By Craig Federighi
As the head of software engineering at Apple, I think nothing is more important than the safety of all of our customers. Even as we strive to deliver delightful experiences to users of iPhones, iPads and Macs, our team must work tirelessly to stay one step ahead of criminal attackers who seek to pry into personal information and even co-opt devices to commit broader assaults that endanger us all. Sadly, these threats only grow more serious and sophisticated over time.
In just the past 18 months, hackers have repeatedly breached the defenses of retail chains, banks and even the federal government, making off with the credit card information, Social Security numbers and fingerprint records of millions of people.
But the threat to our personal information is just the tip of the iceberg. Your phone is more than a personal device. In today’s mobile, networked world, it’s part of the security perimeter that protects your family and co-workers. Our nation’s vital infrastructure – such as power grids and transportation hubs – becomes more vulnerable when individual devices get hacked. Criminals and terrorists who want to infiltrate systems and disrupt sensitive networks may start their attacks through access to just one person’s smartphone.
That’s why my team works so hard to stay ahead.
The encryption technology built into today’s iPhone represents the best data security available to consumers. And cryptographic protections on the device don’t just help prevent unauthorized access to your personal data – they’re also a critical line of defense against criminals who seek to implant malware or spyware and to use the device of an unsuspecting person to gain access to a business, public utility or government agency.
Of course, despite our best efforts, nothing is 100 percent secure. Humans are fallible. Our engineers write millions of lines of code, and even the very best can make mistakes. A mistake can become a point of weakness, something for attackers to exploit. Identifying and fixing those problems are critical parts of our mission to keep customers safe. Doing anything to hamper that mission would be a serious mistake.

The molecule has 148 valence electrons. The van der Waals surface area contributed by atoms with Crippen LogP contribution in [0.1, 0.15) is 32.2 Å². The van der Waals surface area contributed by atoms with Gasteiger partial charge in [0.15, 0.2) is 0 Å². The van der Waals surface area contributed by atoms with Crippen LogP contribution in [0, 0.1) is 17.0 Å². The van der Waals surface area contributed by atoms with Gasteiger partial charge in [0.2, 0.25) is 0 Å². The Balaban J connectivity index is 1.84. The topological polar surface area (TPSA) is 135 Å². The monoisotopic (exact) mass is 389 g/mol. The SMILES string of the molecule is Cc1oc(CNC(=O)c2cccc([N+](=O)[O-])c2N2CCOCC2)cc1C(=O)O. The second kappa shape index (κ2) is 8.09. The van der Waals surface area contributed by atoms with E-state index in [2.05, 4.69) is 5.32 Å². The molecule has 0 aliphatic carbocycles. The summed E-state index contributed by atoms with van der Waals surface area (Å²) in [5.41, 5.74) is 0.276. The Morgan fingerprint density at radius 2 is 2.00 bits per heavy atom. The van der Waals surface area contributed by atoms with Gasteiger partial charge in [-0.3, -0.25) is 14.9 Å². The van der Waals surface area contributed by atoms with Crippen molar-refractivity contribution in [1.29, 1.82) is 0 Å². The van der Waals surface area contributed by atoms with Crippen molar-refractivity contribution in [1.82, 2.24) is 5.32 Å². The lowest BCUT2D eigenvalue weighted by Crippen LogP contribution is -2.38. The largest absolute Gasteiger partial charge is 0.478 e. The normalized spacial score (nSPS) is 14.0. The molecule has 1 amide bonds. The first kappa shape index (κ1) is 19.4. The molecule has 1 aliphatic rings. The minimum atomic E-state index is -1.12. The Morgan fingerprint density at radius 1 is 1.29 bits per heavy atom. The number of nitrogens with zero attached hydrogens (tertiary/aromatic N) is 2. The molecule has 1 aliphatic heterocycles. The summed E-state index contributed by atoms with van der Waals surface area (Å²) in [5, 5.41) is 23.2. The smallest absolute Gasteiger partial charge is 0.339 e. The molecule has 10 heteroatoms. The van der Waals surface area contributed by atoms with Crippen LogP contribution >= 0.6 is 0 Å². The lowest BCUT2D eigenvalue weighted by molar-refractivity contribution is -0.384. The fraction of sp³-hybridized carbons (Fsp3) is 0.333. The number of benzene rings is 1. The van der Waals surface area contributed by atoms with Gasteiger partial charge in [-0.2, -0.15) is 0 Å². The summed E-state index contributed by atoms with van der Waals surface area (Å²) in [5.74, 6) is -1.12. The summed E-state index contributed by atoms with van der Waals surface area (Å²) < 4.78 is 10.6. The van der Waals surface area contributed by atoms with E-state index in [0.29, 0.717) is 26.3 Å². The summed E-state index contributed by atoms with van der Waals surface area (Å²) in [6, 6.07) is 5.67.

That’s why it’s so disappointing that the FBI, Justice Department and others in law enforcement are pressing us to turn back the clock to a less-secure time and less-secure technologies. They have suggested that the safeguards of iOS 7 were good enough and that we should simply go back to the security standards of 2013. But the security of iOS 7, while cutting-edge at the time, has since been breached by hackers. What’s worse, some of their methods have been productized and are now available for sale to attackers who are less skilled but often more malicious.
To get around Apple’s safeguards, the FBI wants us to create a backdoor in the form of special software that bypasses passcode protections, intentionally creating a vulnerability that would let the government force its way into an iPhone. Once created, this software – which law enforcement has conceded it wants to apply to many iPhones – would become a weakness that hackers and criminals could use to wreak havoc on the privacy and personal safety of us all.
I became an engineer because I believe in the power of technology to enrich our lives. Great software has seemingly limitless potential to solve human problems – and it can spread around the world in the blink of an eye. Malicious code moves just as quickly, and when software is created for the wrong reason, it has a huge and growing capacity to harm millions of people.
Security is an endless race – one that you can lead but never decisively win. Yesterday’s best defenses cannot fend off the attacks of today or tomorrow. Software innovations of the future will depend on the foundation of strong device security. We cannot afford to fall behind those who would exploit technology in order to cause chaos. To slow our pace, or reverse our progress, puts everyone at risk.
The writer is senior vice president of software engineering at Apple. He first joined Apple in 1997.
(C) 2016, The Washington Post · Craig Federighi